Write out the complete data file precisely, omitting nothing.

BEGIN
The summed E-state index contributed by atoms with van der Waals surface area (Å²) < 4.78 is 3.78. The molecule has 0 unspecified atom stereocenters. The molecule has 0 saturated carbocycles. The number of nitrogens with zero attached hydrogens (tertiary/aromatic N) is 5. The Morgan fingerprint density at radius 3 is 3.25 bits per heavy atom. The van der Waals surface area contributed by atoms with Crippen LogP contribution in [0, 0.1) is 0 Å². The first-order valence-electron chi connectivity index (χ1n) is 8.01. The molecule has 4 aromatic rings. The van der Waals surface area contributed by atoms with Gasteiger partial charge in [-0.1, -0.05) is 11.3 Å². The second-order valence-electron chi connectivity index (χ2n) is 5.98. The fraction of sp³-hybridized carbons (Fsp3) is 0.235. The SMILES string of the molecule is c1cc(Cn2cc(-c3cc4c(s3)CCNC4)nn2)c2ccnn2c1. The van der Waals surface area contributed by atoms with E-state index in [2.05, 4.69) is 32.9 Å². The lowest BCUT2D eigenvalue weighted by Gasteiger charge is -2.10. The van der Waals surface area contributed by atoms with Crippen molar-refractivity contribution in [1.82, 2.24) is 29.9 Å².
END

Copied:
The summed E-state index contributed by atoms with van der Waals surface area (Å²) < 4.78 is 3.78. The molecule has 0 unspecified atom stereocenters. The molecule has 0 saturated carbocycles. The number of nitrogens with zero attached hydrogens (tertiary/aromatic N) is 5. The Morgan fingerprint density at radius 3 is 3.25 bits per heavy atom. The van der Waals surface area contributed by atoms with Crippen LogP contribution in [0, 0.1) is 0 Å². The first-order valence-electron chi connectivity index (χ1n) is 8.01. The molecule has 4 aromatic rings. The van der Waals surface area contributed by atoms with Gasteiger partial charge in [-0.1, -0.05) is 11.3 Å². The second-order valence-electron chi connectivity index (χ2n) is 5.98. The fraction of sp³-hybridized carbons (Fsp3) is 0.235. The SMILES string of the molecule is c1cc(Cn2cc(-c3cc4c(s3)CCNC4)nn2)c2ccnn2c1. The van der Waals surface area contributed by atoms with E-state index in [2.05, 4.69) is 32.9 Å². The lowest BCUT2D eigenvalue weighted by Gasteiger charge is -2.10. The van der Waals surface area contributed by atoms with Crippen molar-refractivity contribution in [1.82, 2.24) is 29.9 Å².